Satellite Video Shows Struggling Seas

SeaWiFS satellite images of ocean color show Earth's sea life struggling in warming oceans. Colors show the different concentrations of chlorophyll, a pigmnet crucial for in plants and other photosyntetic organisms that form the base of the world's food chains: Purples and blues show lowest concentrations, while greens, yellows and reds show increasing concentrations of chlorophyll. (Image credit: Michael Behrenfeld, Oregon State University/NASA)

The ocean's cerulean, aquamarine and emerald hues offer more than artistic inspiration—they reveal how sea biology is struggling with climate change.

NASA's Sea-viewing Wide Field-of-view Sensor (SeaWiFS) has constantly measured ocean color as an indicator of sea life productivity since the satellite reached orbit in 1997. Combined with ocean temperature data, the observations suggest climate change is playing a big role in negatively altering ocean ecosystems.

A new video made from the decade of data illustrates how blooms of phytoplankton, which form the base of the oceanic food chain, are gradually thinning. In the video, purples and blues indicate low concentrations of chlorophyll, which plants and phytoplankton use to gather light energy, whereas yellows, oranges and reds show the highest concentrations.

“Without SeaWiFS, any chance of producing data to assess climate change would not be possible," said Gene Feldman, SeaWiFS project manager at NASA's Goddard Space Flight Center in Greenbelt, Md. "It’s the benchmark of long term, stable observations.”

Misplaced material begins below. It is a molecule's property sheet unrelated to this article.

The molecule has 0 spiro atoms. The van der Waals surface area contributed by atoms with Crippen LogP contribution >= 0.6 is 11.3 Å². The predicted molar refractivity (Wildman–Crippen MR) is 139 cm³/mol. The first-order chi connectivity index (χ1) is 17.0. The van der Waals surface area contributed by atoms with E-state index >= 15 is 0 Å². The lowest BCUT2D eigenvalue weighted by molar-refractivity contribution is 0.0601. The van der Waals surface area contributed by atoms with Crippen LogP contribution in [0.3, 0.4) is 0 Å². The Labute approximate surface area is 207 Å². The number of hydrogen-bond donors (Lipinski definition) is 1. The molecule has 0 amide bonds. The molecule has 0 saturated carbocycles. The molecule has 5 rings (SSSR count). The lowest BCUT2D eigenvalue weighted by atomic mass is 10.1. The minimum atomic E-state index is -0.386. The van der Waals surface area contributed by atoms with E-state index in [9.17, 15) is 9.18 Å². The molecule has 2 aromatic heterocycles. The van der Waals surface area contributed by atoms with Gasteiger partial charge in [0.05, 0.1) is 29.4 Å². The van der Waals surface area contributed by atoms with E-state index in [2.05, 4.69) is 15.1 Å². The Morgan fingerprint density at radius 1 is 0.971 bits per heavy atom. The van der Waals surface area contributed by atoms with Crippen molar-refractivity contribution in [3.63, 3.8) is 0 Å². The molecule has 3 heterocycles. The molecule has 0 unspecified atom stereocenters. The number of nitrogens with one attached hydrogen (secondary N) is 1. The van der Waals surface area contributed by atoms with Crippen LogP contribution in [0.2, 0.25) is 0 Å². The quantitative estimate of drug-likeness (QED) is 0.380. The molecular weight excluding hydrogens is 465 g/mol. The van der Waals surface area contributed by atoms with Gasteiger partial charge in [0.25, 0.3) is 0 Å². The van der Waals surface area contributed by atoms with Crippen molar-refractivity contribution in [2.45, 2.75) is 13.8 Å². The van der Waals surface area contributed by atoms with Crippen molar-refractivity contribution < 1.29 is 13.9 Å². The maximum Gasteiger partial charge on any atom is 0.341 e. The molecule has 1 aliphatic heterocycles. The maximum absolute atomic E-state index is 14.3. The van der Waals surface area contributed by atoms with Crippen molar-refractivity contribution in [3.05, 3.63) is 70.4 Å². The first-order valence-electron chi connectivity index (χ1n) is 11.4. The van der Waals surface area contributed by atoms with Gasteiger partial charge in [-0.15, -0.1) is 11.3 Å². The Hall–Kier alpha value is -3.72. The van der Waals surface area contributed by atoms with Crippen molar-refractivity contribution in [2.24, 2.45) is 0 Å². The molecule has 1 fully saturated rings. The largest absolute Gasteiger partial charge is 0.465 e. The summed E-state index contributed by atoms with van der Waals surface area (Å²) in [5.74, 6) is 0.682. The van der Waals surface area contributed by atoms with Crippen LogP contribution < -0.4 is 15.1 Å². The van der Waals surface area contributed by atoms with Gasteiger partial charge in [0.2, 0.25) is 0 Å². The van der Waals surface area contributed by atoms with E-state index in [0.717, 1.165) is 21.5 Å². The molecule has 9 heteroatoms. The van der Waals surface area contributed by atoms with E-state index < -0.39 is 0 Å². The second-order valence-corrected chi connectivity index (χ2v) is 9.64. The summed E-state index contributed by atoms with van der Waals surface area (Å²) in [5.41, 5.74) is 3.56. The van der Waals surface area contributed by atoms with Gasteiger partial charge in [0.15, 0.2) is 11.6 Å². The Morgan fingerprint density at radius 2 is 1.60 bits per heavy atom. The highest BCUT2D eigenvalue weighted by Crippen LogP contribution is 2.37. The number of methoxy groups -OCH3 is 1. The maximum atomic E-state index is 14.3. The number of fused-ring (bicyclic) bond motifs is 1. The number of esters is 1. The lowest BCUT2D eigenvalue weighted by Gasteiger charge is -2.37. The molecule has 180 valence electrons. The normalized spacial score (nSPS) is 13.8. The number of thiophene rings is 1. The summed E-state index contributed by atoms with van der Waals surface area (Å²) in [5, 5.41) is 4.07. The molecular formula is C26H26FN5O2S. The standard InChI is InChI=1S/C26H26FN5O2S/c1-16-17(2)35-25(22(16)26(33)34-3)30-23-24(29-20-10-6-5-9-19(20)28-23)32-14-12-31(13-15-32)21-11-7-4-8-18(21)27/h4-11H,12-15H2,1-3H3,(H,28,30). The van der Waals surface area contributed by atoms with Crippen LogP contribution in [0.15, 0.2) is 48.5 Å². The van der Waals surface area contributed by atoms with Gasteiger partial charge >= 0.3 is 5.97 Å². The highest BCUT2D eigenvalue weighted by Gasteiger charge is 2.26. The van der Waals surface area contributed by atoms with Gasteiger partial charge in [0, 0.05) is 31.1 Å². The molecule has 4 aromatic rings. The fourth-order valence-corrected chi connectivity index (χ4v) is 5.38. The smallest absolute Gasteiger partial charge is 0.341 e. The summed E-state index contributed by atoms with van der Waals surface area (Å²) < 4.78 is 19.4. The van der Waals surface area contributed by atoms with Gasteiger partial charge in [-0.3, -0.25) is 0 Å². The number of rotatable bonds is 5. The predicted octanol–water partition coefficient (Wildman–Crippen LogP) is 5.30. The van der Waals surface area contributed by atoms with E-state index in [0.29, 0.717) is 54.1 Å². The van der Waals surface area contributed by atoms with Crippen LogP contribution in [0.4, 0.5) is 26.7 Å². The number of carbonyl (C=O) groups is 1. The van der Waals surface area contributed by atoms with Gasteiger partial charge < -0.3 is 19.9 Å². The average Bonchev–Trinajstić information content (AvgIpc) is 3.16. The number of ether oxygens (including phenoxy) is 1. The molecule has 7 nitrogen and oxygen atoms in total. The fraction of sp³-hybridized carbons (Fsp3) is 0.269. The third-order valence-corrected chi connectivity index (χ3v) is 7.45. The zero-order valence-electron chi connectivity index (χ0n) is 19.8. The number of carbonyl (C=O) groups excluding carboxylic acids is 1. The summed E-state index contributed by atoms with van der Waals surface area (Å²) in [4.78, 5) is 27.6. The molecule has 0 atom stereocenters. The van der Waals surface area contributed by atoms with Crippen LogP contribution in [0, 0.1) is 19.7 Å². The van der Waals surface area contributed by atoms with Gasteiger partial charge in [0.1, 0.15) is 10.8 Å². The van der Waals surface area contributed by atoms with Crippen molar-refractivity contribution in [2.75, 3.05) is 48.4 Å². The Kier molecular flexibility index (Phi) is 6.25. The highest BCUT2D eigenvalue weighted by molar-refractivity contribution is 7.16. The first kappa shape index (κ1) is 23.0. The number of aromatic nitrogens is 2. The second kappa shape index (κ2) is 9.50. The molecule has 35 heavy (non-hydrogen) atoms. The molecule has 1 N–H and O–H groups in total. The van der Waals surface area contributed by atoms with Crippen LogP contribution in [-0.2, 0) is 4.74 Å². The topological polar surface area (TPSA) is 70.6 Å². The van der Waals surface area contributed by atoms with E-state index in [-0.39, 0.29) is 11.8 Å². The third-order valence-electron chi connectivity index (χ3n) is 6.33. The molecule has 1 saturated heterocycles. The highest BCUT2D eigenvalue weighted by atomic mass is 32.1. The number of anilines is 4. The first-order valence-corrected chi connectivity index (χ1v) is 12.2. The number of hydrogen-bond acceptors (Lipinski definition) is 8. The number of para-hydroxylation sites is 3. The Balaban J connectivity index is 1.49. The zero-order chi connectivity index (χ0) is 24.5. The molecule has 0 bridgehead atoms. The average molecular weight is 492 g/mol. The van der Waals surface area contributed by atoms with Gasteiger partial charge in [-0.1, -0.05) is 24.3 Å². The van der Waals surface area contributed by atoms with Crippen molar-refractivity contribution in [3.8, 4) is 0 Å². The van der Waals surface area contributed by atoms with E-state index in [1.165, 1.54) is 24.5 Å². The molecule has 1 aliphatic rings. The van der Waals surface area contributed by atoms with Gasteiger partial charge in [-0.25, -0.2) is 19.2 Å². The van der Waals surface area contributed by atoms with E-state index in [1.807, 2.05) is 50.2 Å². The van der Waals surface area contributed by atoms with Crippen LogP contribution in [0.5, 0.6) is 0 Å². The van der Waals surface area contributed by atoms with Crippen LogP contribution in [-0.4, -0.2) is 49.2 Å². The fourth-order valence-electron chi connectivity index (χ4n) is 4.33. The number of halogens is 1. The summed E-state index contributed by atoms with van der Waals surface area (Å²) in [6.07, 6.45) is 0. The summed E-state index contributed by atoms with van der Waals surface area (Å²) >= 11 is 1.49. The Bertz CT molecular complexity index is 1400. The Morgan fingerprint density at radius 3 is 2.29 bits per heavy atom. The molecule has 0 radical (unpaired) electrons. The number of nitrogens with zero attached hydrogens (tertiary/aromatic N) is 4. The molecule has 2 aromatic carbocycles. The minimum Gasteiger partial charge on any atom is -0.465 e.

Despite the simple benchmark of color, those observations have led to countless studies about how the world's changing climate continues to impact oceanic ecosystems.

"SeaWiFS allows us to observe ocean changes and the mechanisms linking ocean physics and biology," Feldman said. "And that's important for our ability to predict the future health of the oceans in a changing climate."

Project managers said the satellite data has also been used to set pollution standards, regulate water quality and design ways to sustain coastal economies reliant on tourism and fisheries.

Dave Mosher, currently the online director at Popular Science, writes about everything in the science and technology realm, including NASA's robotic spaceflight programs and wacky physics mysteries. He has written for several news outlets in addition to Live Science and, including:, National Geographic News, Scientific American, Simons Foundation and Discover Magazine. When not crafting science-y sentences, Dave dabbles in photography, bikes New York City streets, wrestles with his dog and runs science experiments with his nieces and nephews.